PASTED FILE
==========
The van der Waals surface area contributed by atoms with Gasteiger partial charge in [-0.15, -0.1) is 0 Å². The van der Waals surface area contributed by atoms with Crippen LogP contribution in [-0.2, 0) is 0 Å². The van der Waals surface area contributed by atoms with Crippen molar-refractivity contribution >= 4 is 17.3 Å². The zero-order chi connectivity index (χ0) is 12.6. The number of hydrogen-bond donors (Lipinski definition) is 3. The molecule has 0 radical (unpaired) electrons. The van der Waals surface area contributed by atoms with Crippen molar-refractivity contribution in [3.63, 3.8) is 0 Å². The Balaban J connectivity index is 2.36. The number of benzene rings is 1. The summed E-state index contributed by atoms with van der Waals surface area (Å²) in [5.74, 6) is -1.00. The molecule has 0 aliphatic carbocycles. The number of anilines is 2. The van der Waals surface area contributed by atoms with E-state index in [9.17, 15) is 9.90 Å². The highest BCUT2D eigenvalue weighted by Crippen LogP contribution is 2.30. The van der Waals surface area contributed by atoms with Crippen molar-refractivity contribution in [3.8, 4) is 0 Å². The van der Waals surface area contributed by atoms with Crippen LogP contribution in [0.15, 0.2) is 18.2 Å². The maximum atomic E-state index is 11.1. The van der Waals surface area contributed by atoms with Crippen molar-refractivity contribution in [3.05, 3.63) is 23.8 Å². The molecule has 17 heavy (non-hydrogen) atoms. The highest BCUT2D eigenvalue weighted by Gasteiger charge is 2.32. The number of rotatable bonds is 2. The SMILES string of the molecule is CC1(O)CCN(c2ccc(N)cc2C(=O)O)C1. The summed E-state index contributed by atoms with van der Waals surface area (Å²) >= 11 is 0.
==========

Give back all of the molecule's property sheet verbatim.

The van der Waals surface area contributed by atoms with Gasteiger partial charge in [-0.15, -0.1) is 0 Å². The van der Waals surface area contributed by atoms with Crippen LogP contribution in [-0.2, 0) is 0 Å². The van der Waals surface area contributed by atoms with Crippen molar-refractivity contribution >= 4 is 17.3 Å². The zero-order chi connectivity index (χ0) is 12.6. The number of hydrogen-bond donors (Lipinski definition) is 3. The molecule has 0 radical (unpaired) electrons. The van der Waals surface area contributed by atoms with Crippen molar-refractivity contribution in [3.63, 3.8) is 0 Å². The Balaban J connectivity index is 2.36. The number of benzene rings is 1. The summed E-state index contributed by atoms with van der Waals surface area (Å²) in [5.74, 6) is -1.00. The molecule has 0 aliphatic carbocycles. The number of anilines is 2. The van der Waals surface area contributed by atoms with E-state index in [9.17, 15) is 9.90 Å². The highest BCUT2D eigenvalue weighted by Crippen LogP contribution is 2.30. The van der Waals surface area contributed by atoms with Crippen molar-refractivity contribution in [3.8, 4) is 0 Å². The van der Waals surface area contributed by atoms with Crippen LogP contribution in [0.15, 0.2) is 18.2 Å². The maximum atomic E-state index is 11.1. The van der Waals surface area contributed by atoms with Crippen molar-refractivity contribution in [3.05, 3.63) is 23.8 Å². The molecule has 17 heavy (non-hydrogen) atoms. The highest BCUT2D eigenvalue weighted by Gasteiger charge is 2.32. The number of rotatable bonds is 2. The SMILES string of the molecule is CC1(O)CCN(c2ccc(N)cc2C(=O)O)C1. The summed E-state index contributed by atoms with van der Waals surface area (Å²) >= 11 is 0.